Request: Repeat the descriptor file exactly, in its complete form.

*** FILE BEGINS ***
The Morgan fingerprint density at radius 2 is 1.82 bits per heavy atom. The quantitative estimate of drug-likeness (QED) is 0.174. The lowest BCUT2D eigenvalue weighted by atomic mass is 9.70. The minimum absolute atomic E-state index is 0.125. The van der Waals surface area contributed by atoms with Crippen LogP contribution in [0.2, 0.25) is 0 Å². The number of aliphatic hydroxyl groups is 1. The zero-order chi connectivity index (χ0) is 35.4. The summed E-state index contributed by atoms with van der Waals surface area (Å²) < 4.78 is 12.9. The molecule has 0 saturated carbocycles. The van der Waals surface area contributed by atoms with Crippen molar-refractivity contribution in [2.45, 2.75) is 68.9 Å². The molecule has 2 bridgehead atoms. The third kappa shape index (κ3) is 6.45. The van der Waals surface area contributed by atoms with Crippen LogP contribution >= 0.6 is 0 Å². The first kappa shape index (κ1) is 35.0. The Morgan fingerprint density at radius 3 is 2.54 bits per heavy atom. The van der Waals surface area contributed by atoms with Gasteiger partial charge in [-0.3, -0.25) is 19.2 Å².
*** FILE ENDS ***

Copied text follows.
The Morgan fingerprint density at radius 2 is 1.82 bits per heavy atom. The quantitative estimate of drug-likeness (QED) is 0.174. The lowest BCUT2D eigenvalue weighted by atomic mass is 9.70. The minimum absolute atomic E-state index is 0.125. The van der Waals surface area contributed by atoms with Crippen LogP contribution in [0.2, 0.25) is 0 Å². The number of aliphatic hydroxyl groups is 1. The zero-order chi connectivity index (χ0) is 35.4. The summed E-state index contributed by atoms with van der Waals surface area (Å²) < 4.78 is 12.9. The molecule has 0 saturated carbocycles. The van der Waals surface area contributed by atoms with Crippen molar-refractivity contribution in [2.45, 2.75) is 68.9 Å². The molecule has 2 bridgehead atoms. The third kappa shape index (κ3) is 6.45. The van der Waals surface area contributed by atoms with Crippen LogP contribution >= 0.6 is 0 Å². The first kappa shape index (κ1) is 35.0. The Morgan fingerprint density at radius 3 is 2.54 bits per heavy atom. The van der Waals surface area contributed by atoms with Gasteiger partial charge in [-0.3, -0.25) is 19.2 Å².